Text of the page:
Retailing software and hardware is not as unique as some vendors and suppliers like to believe. It can be compared with selling soft drinks and groceries, if only it can be understood how the masters of retailing, such as Coca-Cola, do it.
Suppliers and retailers need to work together, rather than against each other, to stimulate market growth. The best way to make this partnership work is to use retail programmes that go beyond the price point to engage the customer. This is why retail needs a thorough shake-out and a fresh approach to selling. It's not about sorting the boxes on the shelf, but categorising customer habits. The software industry is not unique, the customer is.
In selling software, retailers have to tackle the same issues as Coca - Cola, Mars or any other large supplier. It's a fiercely competitive market; customers are increasingly knowledgeable and more discerning in their choices.
This in turn puts pressure on everyone to know the customer, but this can only be done if there is communication between suppliers and retailers.
There is no point squabbling over one per cent here and there. What is needed is a framework to work together to discover what the customer is doing and why, and, perhaps most importantly, discuss what the ultimate aim is.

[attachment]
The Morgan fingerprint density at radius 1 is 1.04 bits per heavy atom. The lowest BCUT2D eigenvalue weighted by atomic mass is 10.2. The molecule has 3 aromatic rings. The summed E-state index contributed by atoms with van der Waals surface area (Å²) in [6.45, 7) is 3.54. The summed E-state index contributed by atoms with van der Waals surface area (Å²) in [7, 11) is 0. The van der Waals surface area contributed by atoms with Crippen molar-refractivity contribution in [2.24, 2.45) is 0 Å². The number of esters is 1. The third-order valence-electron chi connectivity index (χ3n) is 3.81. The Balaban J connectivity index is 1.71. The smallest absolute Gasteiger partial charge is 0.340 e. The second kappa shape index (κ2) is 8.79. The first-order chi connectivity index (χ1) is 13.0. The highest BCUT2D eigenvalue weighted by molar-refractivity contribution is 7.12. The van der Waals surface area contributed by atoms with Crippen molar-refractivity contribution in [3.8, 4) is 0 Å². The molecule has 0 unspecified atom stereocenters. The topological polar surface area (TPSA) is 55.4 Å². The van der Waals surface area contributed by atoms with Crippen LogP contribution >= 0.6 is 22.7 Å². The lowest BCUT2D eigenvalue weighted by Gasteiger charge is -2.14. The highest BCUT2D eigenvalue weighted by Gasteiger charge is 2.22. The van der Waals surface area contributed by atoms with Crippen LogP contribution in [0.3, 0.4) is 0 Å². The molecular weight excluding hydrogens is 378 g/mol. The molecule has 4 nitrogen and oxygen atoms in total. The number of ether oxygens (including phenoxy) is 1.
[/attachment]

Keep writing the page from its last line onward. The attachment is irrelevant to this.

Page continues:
At present, hardware vendors only speak to hardware people; marketing talks to marketing; and sales to sales - a one-dimensional approach that is ultimately unsuccessful. For example, how many suppliers share store auditing information with their marketing counterparts? And how many buyers meet their account managers in the store, where they can get a feel for customer experience, observe decision-making and talk to staff at the front-end? All too often, key retail decisions are made in isolation, with minimum information.
A salesperson should manage a category and the buyer should have access to the same knowledge. Both should know the product marketing strategy, product functionality details and support functions, including public relations. A manager is then equipped to talk to every person involved in product promotion, and is able to effectively co-ordinate strategic and support activity.
The supplier has to know how the product gets to market and why the customer buys it. The real meaning of sell-through is demand creation. The design of the box alone does not achieve this.
There are several types of buyers - instant impulse, those driven by short-term promotional offers; demand driven, those influenced by product reviews and personal recommendation; and choice impulse. It is this last category that has yet to be successfully tapped.
It links customer interests with sales opportunities. Best Buy in the US has mastered this concept. Take digital imaging - it involves not only cameras, scanners and software, but also ink cartridges, printers and paper. Customers must be able to see the whole category in-store and as their interest grows, so will revenue.
Retail can only remain competitive by adding value. The web has the best growth opportunity but we shouldn't underestimate the power of retail therapy. Customers enjoy the retail experience; it's a challenge for retailers to ensure they come back. If suppliers and retailers come down from their ivory towers to talk and listen to each other, they'll be surprised.
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